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Officials Blame Uighur Muslims for Attack That Killed 16 Chinese Police

Chinese state media say two men from a mainly Muslim ethnic group were responsible for an attack Monday that left 16 police officers dead, four days ahead the opening of the Beijing Olympics.

China's official Xinhua news agency says the two Uighur men drove a dump truck into a group of jogging policemen early Monday in the city of Kashgar. The report says the attackers threw two home-made explosives at a nearby police station and hacked at officers with knives.

Xinhua says the men, ages 28 and 33 years old, were later arrested. No civilians were hurt.

The United States strongly condemned the attack. A State Department spokesman, Gonzalo Gallegos, said the U.S. extends condolences to the victims and their families and is saddened by the loss of life.

Prominent Uighur dissident Rebiya Kadeer also issued a statement condemning all acts of violence. The U.S.-based activist urged Chinese authorities to refrain from using Monday's attack to justify a crackdown on peaceful Uighurs.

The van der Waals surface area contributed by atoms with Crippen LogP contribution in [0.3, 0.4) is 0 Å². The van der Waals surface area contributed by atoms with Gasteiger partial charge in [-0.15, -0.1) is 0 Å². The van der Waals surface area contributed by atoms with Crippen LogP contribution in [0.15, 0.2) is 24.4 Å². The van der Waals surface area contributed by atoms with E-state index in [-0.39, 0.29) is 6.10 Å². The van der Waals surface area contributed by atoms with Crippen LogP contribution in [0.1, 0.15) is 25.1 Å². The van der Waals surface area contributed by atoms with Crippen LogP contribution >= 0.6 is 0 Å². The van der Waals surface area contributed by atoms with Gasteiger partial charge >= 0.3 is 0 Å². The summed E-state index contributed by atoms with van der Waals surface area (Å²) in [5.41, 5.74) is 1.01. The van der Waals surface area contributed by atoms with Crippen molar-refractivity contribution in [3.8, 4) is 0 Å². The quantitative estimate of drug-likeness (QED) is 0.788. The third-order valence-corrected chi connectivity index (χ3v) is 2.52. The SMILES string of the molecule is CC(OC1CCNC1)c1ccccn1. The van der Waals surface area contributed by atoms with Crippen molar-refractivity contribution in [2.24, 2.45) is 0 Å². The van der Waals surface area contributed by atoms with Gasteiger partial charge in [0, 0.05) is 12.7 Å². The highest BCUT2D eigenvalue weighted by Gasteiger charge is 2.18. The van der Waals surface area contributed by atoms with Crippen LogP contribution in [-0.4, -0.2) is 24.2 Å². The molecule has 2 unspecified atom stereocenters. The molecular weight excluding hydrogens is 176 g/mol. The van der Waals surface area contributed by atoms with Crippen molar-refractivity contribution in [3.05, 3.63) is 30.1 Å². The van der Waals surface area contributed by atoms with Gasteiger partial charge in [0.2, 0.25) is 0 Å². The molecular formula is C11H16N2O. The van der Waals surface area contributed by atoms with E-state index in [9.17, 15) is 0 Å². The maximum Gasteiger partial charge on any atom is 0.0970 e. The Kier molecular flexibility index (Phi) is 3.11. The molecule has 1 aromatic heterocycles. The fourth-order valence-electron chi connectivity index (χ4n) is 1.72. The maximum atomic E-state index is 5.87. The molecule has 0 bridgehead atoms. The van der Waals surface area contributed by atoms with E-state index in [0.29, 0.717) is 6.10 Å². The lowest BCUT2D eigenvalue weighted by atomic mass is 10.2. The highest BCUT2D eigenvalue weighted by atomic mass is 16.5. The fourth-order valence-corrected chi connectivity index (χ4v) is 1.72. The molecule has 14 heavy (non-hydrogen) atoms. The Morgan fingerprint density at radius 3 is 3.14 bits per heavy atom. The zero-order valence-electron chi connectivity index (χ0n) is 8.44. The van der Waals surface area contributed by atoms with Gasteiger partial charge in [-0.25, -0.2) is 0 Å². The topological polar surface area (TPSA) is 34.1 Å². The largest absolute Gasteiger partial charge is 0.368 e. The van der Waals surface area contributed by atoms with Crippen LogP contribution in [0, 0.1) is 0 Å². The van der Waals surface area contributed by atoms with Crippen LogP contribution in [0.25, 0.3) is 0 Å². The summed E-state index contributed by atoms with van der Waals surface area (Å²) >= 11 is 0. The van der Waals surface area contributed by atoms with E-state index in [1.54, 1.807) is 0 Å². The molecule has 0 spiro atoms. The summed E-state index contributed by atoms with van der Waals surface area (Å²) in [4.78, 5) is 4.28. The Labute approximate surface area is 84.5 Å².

Kadeer was one of five Chinese human rights activists who met last week with U.S. President George Bush at the White House.

There has been no official claim of responsibility for Monday's attack in Xinjiang, a northwestern region that is home to a large Muslim Uighur population.

Chinese state media linked the attack to an alleged plot by the East Turkistan Islamic Movement, a group dedicated to gaining independence for Xinjiang. Chinese authorities say the group has been planning to launch attacks in the days before the Olympics.

Muslim Uighurs in Xinjiang have been waging a low-level rebellion against Chinese rule for years. Human rights groups and Uighur groups in the West say Chinese authorities often use terrorism as a pretext to persecute the country's Muslim minority.

In the run-up to the Olympics, security has been tightened in the region. Chinese authorities say they have broken up at least two Xinjiang-based terror plots this year and say terrorism is the biggest security threat to the Summer Games.

Late last month, a little-known Uighur separatist group said it was behind bus bombings that killed two people in Yunnan's Kunming city. Chinese authorities have dismissed the claim.

Some information for this report was provided by AFP and AP.